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'We are not politicising science'

T. Radhamani talks about her term as president of the Kerala Sastra Sahitya Parishad.

From being a member of the Kerala Sastra Sahitya Parishad (KSSP) in 1978 to becoming its president, T. Radhamani has remained in the forefront of social activism.

She describes the Parishad's objectives and activities so: "Whatever we do should be for the betterment of the people of the State. We're doing our bit in various fields such as welfare, education, agriculture and industry."

Radhamani denies the allegations made by the Parishad's critics that the institution is `politicising science'. "Science has only one truth. Whatever is untrue will be proved so. We expect our members from the science community to promote science for the general good," she says.

One of the commendable activities of the KSSP, in recent times, has been the formation of the `School Samrakshana Samithy', to prevent the closure of the schools as per the Government's notification. "The present Government had prepared a list of 3,248 schools. The reasons cited included "being uneconomic" and "few students" among others. Most of these schools were those that had tribal children and children from backward communities on the rolls. Our concerted efforts led to the withdrawal of the Government decision. So far, only 48 schools have been closed down," she explains.

The unit members were entrusted with the duty to evaluate the need for these schools to continue functioning.

During the course of the project, it was found that certain schools had just "one teacher" and "hardly 25 students".

But these "were the only ones in the area wherein children from backward communities could pursue their studies."

The Parishad Bhavan had formulated a set of instructions to facilitate the gathering of data. Members were instructed to take note of the mode of management of the schools (whether they were run by the Government or not), the distance from the school to that of the nearest one in the area, the number of students in each educational institution and the number of divisions it had, the financial status of the school, the religion of the students and various communities they belonged to, the number of staff, existing facilities in the school and so on. "Members from all the 14 districts sent us the reports, which we handed over to the MLAs concerned. Some of these MLAs were hard to trace. During the Assembly session, we went to the MLA quarters and handed over the reports personally. Not one of them refused to help us in our endeavour. The public support too was overwhelming in this regard. This was one of our biggest endeavours and we have completed it satisfactorily. It is heard that the new list for closure of "uneconomic" schools has been drawn up," she says.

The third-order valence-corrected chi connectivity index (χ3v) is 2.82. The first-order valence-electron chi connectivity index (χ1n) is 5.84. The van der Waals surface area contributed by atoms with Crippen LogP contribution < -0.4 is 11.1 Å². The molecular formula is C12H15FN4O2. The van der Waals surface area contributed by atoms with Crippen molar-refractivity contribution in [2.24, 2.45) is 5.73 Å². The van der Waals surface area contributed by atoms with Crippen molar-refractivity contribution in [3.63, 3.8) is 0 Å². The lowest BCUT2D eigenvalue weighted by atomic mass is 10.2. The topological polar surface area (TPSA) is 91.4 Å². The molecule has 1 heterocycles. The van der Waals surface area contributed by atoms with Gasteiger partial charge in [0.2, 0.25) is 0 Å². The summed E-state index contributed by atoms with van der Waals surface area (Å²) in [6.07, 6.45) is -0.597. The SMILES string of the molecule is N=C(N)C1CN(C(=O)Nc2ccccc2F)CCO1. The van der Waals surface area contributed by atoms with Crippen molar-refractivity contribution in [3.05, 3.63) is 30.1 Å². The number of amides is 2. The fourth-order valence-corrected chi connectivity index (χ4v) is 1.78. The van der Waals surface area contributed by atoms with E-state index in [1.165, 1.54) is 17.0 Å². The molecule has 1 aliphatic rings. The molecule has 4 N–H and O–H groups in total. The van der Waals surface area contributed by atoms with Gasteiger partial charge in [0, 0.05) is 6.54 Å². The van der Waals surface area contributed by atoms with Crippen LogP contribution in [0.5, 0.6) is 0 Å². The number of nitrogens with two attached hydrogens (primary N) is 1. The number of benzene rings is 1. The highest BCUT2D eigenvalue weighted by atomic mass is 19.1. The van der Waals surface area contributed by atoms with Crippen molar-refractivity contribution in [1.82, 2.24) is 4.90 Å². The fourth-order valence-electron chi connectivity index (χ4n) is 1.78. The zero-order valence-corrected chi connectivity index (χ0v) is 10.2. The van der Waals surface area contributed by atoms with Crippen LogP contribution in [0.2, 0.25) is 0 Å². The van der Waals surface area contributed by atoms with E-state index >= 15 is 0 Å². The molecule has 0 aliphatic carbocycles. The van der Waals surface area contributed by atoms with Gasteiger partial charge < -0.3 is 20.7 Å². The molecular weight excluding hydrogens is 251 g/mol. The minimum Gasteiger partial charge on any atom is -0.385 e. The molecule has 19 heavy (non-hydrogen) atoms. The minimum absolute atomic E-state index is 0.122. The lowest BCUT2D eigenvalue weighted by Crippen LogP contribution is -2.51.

According to Radhamani, her associates, members and activists of the Parishad have been her strength.

"We have over 45,000 members but only about 4,000 of them were active members. Over the past few years, all of them have become active participants. Our members took the initiative to conduct the study on the river, Pampa, and the extent of pollution," she points out.

The KSSP has a State Committee, which coordinates the activities of the sub-committees at the district, area and unit levels. "All the unit members are good facilitators now. We conduct camps regularly. Promoting performing arts has also been part of our activities," she adds.

The `Kerala Jatha', promotes theatre, while the `Kilikootam', for children, keeps itself busy with programmes for children.

On the cards now, is a `Balavedi', to be convened during the summer vacation. The Parishad would lay emphasis on preventing child labour and creating an awareness of children's rights, "especially their right to education."

The Parishad has plans to conduct a study on `How Kerala lives and thinks'. The study is to be conducted on a mammoth scale with a "wider sample."

"This is a study, the first of its kind till date. We intend to divide the houses in each area into groups and initiate group discussions on various topics. The Parishad also intends to conduct special meetings for this purpose. An expert committee is being formed and will comprise people from the Centre for Development Studies (CDS), a few of our former general secretaries, doctors, scientists, educationists and many others. We are now reviewing the secondary data collected by the unit members," she adds.

March 8 is being observed as the International Women's Day and the KSSP is conducting talks and discussions on "the need to empower women, privatisation and its effect on society and lives, the consequences of globalisation."

Radhamani, who is a senior accounts officer at the AG's office here, is handing over the reins of the KSSP to Prof K. Paputty this week at a convention in Thrissur. She has two unfulfilled dreams. "I wanted more women researchers and scientists to join our forum, but somehow this didn't happen. Perhaps, it is because our forum insists on the use of science only for human benefit. And then again it could be because these women are concentrating on their family and career alone. I see it as my failure. I was the president of the KSSP, where 80 per cent of the members are men. I wanted a woman to succeed me, but I was unable to find one," she says.


Photo: S. Gopakumar

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